Just yesterday, I called for papers to fill their pages with substantive, local-minded stories about how campaign rhetoric will translate into real-life legislation on the ground.
Today, The Times-Picayune delivers just that with a critical look at McCain’s and Obama’s education-policy proposals—and at how they would affect New Orleans’s troubled public schools system.
There’s been a lot of focus on New Orleans charter schools as the city tries to repair its ailing public education system post-Katrina. In June, The Washington Post reported that, according to the local officials, 53 percent of the city’s students were enrolled in charter schools—a state of affairs that the Post’s Jay Mathews called “an unparalleled education experiment, with possible lessons for troubled urban schools in the District and elsewhere.”
That’s why education policy has particular relevance in New Orleans—and the Times-Picayune piece gets to the point right away. First, it instantly frames the issue in local terms by asking Paul Vallas, superintendent of New Orleans’s Recovery School District—which oversees the city’s 100 or so worst-performing public schools—to weigh in on the issue. Vallas, in turn, offers a balanced perspective on the two proposals, without a taking a partisan line.
Next, reporter Bruce Alpert offers a sharp summation of the candidates’ positions: “The primary differences between Obama and McCain on education amount to financing.”
Alpert notes both the specifics offered by the candidates and the criticisms they have faced. The two differ, for instance, on how to reform the No Child Left Behind Legislation, with Obama proposing testing reform and McCain advocating greater choice for parents. McCain has not mentioned education as an area that would be protected during his proposed spending freeze, while Obama’s support of charter schools is unpopular with some Democratic voters.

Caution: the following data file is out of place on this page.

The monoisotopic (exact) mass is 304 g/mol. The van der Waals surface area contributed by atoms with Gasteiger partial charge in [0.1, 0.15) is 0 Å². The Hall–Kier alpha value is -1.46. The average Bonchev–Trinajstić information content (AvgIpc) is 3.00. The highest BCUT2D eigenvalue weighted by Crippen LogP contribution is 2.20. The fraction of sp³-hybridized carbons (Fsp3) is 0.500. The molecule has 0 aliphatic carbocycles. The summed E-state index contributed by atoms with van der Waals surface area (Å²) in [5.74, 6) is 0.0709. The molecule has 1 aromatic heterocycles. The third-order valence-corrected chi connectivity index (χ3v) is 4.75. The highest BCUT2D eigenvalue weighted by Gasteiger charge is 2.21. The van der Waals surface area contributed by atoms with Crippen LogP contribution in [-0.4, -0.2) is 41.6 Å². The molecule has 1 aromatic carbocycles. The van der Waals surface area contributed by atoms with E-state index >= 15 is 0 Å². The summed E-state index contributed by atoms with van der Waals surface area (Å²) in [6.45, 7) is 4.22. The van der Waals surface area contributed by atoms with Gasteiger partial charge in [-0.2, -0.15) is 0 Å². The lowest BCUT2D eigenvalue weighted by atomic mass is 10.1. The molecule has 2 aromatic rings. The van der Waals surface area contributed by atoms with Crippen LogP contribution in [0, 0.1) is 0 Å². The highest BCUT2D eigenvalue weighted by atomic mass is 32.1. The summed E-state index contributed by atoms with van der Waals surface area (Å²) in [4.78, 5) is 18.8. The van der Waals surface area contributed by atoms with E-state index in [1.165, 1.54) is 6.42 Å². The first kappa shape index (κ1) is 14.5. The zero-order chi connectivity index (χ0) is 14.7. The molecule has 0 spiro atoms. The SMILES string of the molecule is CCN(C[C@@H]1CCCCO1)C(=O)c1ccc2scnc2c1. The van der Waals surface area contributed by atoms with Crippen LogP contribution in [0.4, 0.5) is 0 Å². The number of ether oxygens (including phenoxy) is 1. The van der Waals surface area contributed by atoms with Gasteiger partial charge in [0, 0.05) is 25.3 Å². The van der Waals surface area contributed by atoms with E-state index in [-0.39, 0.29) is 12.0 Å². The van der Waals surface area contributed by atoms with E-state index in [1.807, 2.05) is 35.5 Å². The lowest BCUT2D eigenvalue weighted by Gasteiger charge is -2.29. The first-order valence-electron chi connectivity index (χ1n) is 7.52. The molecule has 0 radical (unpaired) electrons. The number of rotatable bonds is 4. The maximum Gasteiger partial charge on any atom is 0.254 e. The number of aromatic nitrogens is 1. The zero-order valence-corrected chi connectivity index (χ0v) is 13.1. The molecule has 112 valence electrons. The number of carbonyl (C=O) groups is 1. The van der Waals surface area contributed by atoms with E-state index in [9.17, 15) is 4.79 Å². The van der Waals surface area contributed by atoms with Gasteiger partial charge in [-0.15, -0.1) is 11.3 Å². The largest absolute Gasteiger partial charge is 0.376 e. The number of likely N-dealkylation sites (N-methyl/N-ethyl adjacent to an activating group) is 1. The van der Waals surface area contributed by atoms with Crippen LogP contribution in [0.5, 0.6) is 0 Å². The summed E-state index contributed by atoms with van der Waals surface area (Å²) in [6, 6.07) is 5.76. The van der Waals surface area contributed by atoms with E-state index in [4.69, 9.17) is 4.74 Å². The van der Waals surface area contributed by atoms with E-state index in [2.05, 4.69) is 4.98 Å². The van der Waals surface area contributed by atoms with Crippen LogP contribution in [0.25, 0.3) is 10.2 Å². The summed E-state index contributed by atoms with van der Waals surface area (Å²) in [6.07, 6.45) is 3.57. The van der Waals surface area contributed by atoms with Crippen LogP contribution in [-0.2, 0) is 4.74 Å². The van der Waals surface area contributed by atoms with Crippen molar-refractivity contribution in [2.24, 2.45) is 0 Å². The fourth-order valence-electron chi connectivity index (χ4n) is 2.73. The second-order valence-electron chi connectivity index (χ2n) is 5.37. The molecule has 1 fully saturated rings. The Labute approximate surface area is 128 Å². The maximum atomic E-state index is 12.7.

Finally, the piece holds the candidates accountable for their positions on NCLB.
Neither McCain nor Obama offers many specifics about the changes in the law they would support, said Michael Petrilli, vice president of the Thomas B. Fordham Institute, an educational think tank.
“They are being rather vague, perhaps because the law is unpopular with both parties’ bases. The Republican base believes No Child Left Behind is a major federal intrusion into local control, and the Democrats’ liberal base, particularly the teacher unions, consider the punitive nature of the law unfair, ” Petrilli said.
Meaningful comparisons, analysis, context: What’s not to like? (One could object that the think tank Petrilli represents is run by the conservative Chester E. Finn Jr., but his comments are balanced and critical of both parties.)
Education has gotten short shrift on the trail because of issues both important (the economy) and trivial (Bill Ayers), and it’s great that The Times-Picayne has given this particular story some prime real estate on its front page today. Other papers, take note.Katia Bachko is on staff at The New Yorker.